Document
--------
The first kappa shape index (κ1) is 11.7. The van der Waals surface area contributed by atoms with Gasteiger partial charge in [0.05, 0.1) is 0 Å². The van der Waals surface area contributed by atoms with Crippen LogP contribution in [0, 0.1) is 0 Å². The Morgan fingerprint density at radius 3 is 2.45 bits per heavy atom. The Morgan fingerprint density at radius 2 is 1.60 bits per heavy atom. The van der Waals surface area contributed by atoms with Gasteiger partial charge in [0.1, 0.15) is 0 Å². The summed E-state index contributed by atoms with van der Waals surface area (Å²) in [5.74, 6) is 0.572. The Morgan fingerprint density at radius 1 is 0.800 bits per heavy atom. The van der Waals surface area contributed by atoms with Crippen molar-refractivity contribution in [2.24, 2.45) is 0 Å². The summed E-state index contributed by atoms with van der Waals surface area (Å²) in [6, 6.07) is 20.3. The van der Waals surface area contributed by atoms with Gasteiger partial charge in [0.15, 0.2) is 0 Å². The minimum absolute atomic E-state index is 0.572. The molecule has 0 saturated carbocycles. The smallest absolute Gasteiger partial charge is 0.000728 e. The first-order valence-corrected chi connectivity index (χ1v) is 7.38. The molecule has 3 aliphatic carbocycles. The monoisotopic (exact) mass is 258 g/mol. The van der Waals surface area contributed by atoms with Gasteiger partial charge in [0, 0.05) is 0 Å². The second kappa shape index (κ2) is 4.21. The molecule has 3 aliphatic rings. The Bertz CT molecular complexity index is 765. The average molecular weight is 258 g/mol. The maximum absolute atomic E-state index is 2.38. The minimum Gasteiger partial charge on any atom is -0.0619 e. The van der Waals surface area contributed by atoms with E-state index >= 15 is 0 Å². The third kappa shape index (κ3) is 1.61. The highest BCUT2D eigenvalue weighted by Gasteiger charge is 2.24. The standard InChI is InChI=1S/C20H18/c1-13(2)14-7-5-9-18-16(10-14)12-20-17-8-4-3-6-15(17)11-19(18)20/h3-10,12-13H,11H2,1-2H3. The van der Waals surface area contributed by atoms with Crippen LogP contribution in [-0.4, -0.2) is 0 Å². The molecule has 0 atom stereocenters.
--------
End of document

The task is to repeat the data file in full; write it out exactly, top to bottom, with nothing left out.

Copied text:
The first kappa shape index (κ1) is 11.7. The van der Waals surface area contributed by atoms with Gasteiger partial charge in [0.05, 0.1) is 0 Å². The van der Waals surface area contributed by atoms with Crippen LogP contribution in [0, 0.1) is 0 Å². The Morgan fingerprint density at radius 3 is 2.45 bits per heavy atom. The Morgan fingerprint density at radius 2 is 1.60 bits per heavy atom. The van der Waals surface area contributed by atoms with Gasteiger partial charge in [0.1, 0.15) is 0 Å². The summed E-state index contributed by atoms with van der Waals surface area (Å²) in [5.74, 6) is 0.572. The Morgan fingerprint density at radius 1 is 0.800 bits per heavy atom. The van der Waals surface area contributed by atoms with Crippen molar-refractivity contribution in [2.24, 2.45) is 0 Å². The summed E-state index contributed by atoms with van der Waals surface area (Å²) in [6, 6.07) is 20.3. The van der Waals surface area contributed by atoms with Gasteiger partial charge in [0.15, 0.2) is 0 Å². The minimum absolute atomic E-state index is 0.572. The molecule has 0 saturated carbocycles. The smallest absolute Gasteiger partial charge is 0.000728 e. The first-order valence-corrected chi connectivity index (χ1v) is 7.38. The molecule has 3 aliphatic carbocycles. The monoisotopic (exact) mass is 258 g/mol. The van der Waals surface area contributed by atoms with Gasteiger partial charge in [0, 0.05) is 0 Å². The second kappa shape index (κ2) is 4.21. The molecule has 3 aliphatic rings. The Bertz CT molecular complexity index is 765. The average molecular weight is 258 g/mol. The maximum absolute atomic E-state index is 2.38. The minimum Gasteiger partial charge on any atom is -0.0619 e. The van der Waals surface area contributed by atoms with E-state index >= 15 is 0 Å². The third kappa shape index (κ3) is 1.61. The highest BCUT2D eigenvalue weighted by Gasteiger charge is 2.24. The standard InChI is InChI=1S/C20H18/c1-13(2)14-7-5-9-18-16(10-14)12-20-17-8-4-3-6-15(17)11-19(18)20/h3-10,12-13H,11H2,1-2H3. The van der Waals surface area contributed by atoms with Crippen LogP contribution in [-0.4, -0.2) is 0 Å². The molecule has 0 atom stereocenters.